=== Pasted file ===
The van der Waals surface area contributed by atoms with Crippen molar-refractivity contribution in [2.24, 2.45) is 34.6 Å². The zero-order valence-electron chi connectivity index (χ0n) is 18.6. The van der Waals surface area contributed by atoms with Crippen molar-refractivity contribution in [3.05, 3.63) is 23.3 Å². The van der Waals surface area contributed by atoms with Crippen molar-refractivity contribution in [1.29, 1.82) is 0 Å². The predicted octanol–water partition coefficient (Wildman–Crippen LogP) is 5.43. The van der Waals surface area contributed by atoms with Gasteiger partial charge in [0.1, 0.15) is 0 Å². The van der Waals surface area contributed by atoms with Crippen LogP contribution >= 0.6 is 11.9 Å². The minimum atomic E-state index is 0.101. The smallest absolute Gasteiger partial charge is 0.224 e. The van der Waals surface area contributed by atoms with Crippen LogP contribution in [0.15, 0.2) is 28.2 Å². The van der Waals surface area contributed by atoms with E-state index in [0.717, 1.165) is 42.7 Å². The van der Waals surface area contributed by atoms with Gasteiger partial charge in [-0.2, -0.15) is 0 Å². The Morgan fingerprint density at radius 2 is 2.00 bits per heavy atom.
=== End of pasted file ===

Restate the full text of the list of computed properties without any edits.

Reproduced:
The van der Waals surface area contributed by atoms with Crippen molar-refractivity contribution in [2.24, 2.45) is 34.6 Å². The zero-order valence-electron chi connectivity index (χ0n) is 18.6. The van der Waals surface area contributed by atoms with Crippen molar-refractivity contribution in [3.05, 3.63) is 23.3 Å². The van der Waals surface area contributed by atoms with Crippen molar-refractivity contribution in [1.29, 1.82) is 0 Å². The predicted octanol–water partition coefficient (Wildman–Crippen LogP) is 5.43. The van der Waals surface area contributed by atoms with Gasteiger partial charge in [0.1, 0.15) is 0 Å². The van der Waals surface area contributed by atoms with Crippen LogP contribution >= 0.6 is 11.9 Å². The minimum atomic E-state index is 0.101. The smallest absolute Gasteiger partial charge is 0.224 e. The van der Waals surface area contributed by atoms with Crippen LogP contribution in [0.15, 0.2) is 28.2 Å². The van der Waals surface area contributed by atoms with E-state index in [0.717, 1.165) is 42.7 Å². The van der Waals surface area contributed by atoms with Gasteiger partial charge in [-0.2, -0.15) is 0 Å². The Morgan fingerprint density at radius 2 is 2.00 bits per heavy atom.